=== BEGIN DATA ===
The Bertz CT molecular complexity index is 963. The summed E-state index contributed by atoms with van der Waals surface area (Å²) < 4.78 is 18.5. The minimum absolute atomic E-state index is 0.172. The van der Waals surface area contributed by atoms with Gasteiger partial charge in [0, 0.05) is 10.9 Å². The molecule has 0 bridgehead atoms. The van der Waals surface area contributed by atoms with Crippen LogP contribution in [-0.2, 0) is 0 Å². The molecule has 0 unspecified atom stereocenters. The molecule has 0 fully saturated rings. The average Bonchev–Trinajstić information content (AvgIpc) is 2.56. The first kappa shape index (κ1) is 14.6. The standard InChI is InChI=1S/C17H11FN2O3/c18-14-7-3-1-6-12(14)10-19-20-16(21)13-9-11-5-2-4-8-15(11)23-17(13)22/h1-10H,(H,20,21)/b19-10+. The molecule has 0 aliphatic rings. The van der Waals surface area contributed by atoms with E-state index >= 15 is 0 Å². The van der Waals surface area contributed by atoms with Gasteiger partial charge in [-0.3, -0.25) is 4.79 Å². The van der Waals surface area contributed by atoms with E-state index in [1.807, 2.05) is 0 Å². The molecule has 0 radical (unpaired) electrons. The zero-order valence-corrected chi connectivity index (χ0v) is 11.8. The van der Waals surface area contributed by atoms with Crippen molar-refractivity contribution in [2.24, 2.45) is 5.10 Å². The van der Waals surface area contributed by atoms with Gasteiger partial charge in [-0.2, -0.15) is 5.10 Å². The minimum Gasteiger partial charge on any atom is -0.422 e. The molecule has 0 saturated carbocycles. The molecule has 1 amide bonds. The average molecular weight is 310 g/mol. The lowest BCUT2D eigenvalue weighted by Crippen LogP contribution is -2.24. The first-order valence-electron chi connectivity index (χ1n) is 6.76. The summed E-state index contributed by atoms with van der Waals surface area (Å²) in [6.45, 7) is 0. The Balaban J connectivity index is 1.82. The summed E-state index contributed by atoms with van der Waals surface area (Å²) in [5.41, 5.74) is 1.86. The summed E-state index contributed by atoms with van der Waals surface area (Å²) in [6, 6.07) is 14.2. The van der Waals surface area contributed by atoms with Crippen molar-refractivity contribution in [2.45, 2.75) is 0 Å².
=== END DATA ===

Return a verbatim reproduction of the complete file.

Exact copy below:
The Bertz CT molecular complexity index is 963. The summed E-state index contributed by atoms with van der Waals surface area (Å²) < 4.78 is 18.5. The minimum absolute atomic E-state index is 0.172. The van der Waals surface area contributed by atoms with Gasteiger partial charge in [0, 0.05) is 10.9 Å². The molecule has 0 bridgehead atoms. The van der Waals surface area contributed by atoms with Crippen LogP contribution in [-0.2, 0) is 0 Å². The molecule has 0 unspecified atom stereocenters. The molecule has 0 fully saturated rings. The average Bonchev–Trinajstić information content (AvgIpc) is 2.56. The first kappa shape index (κ1) is 14.6. The standard InChI is InChI=1S/C17H11FN2O3/c18-14-7-3-1-6-12(14)10-19-20-16(21)13-9-11-5-2-4-8-15(11)23-17(13)22/h1-10H,(H,20,21)/b19-10+. The molecule has 0 aliphatic rings. The van der Waals surface area contributed by atoms with E-state index >= 15 is 0 Å². The van der Waals surface area contributed by atoms with Gasteiger partial charge in [-0.3, -0.25) is 4.79 Å². The van der Waals surface area contributed by atoms with E-state index in [1.807, 2.05) is 0 Å². The molecule has 0 radical (unpaired) electrons. The zero-order valence-corrected chi connectivity index (χ0v) is 11.8. The van der Waals surface area contributed by atoms with Crippen molar-refractivity contribution in [2.24, 2.45) is 5.10 Å². The van der Waals surface area contributed by atoms with Gasteiger partial charge in [-0.2, -0.15) is 5.10 Å². The minimum Gasteiger partial charge on any atom is -0.422 e. The molecule has 0 saturated carbocycles. The molecule has 1 amide bonds. The average molecular weight is 310 g/mol. The lowest BCUT2D eigenvalue weighted by Crippen LogP contribution is -2.24. The first-order valence-electron chi connectivity index (χ1n) is 6.76. The summed E-state index contributed by atoms with van der Waals surface area (Å²) in [6.45, 7) is 0. The Balaban J connectivity index is 1.82. The summed E-state index contributed by atoms with van der Waals surface area (Å²) in [5.41, 5.74) is 1.86. The summed E-state index contributed by atoms with van der Waals surface area (Å²) in [6, 6.07) is 14.2. The van der Waals surface area contributed by atoms with Crippen molar-refractivity contribution in [2.45, 2.75) is 0 Å².